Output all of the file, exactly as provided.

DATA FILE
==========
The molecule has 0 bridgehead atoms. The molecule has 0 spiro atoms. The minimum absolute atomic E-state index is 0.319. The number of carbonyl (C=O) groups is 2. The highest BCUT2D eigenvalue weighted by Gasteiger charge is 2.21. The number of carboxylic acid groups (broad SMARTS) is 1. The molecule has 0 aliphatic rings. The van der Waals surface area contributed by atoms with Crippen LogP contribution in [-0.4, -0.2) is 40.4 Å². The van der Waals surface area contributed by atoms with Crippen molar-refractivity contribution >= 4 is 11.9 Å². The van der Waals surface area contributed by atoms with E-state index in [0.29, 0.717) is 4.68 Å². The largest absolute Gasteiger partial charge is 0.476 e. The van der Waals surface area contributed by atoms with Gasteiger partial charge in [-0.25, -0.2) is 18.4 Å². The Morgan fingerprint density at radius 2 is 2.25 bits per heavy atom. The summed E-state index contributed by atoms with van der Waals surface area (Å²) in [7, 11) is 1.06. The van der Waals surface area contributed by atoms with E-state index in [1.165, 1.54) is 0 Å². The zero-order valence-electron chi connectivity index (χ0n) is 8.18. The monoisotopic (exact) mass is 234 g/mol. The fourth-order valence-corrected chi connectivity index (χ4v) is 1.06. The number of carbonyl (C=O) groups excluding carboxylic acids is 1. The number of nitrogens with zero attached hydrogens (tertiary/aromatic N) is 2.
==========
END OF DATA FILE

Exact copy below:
The molecule has 0 bridgehead atoms. The molecule has 0 spiro atoms. The minimum absolute atomic E-state index is 0.319. The number of carbonyl (C=O) groups is 2. The highest BCUT2D eigenvalue weighted by Gasteiger charge is 2.21. The number of carboxylic acid groups (broad SMARTS) is 1. The molecule has 0 aliphatic rings. The van der Waals surface area contributed by atoms with Crippen LogP contribution in [-0.4, -0.2) is 40.4 Å². The van der Waals surface area contributed by atoms with Crippen molar-refractivity contribution >= 4 is 11.9 Å². The van der Waals surface area contributed by atoms with E-state index in [0.29, 0.717) is 4.68 Å². The largest absolute Gasteiger partial charge is 0.476 e. The van der Waals surface area contributed by atoms with Gasteiger partial charge in [-0.25, -0.2) is 18.4 Å². The Morgan fingerprint density at radius 2 is 2.25 bits per heavy atom. The summed E-state index contributed by atoms with van der Waals surface area (Å²) in [7, 11) is 1.06. The van der Waals surface area contributed by atoms with E-state index in [1.165, 1.54) is 0 Å². The zero-order valence-electron chi connectivity index (χ0n) is 8.18. The monoisotopic (exact) mass is 234 g/mol. The fourth-order valence-corrected chi connectivity index (χ4v) is 1.06. The number of carbonyl (C=O) groups excluding carboxylic acids is 1. The number of nitrogens with zero attached hydrogens (tertiary/aromatic N) is 2.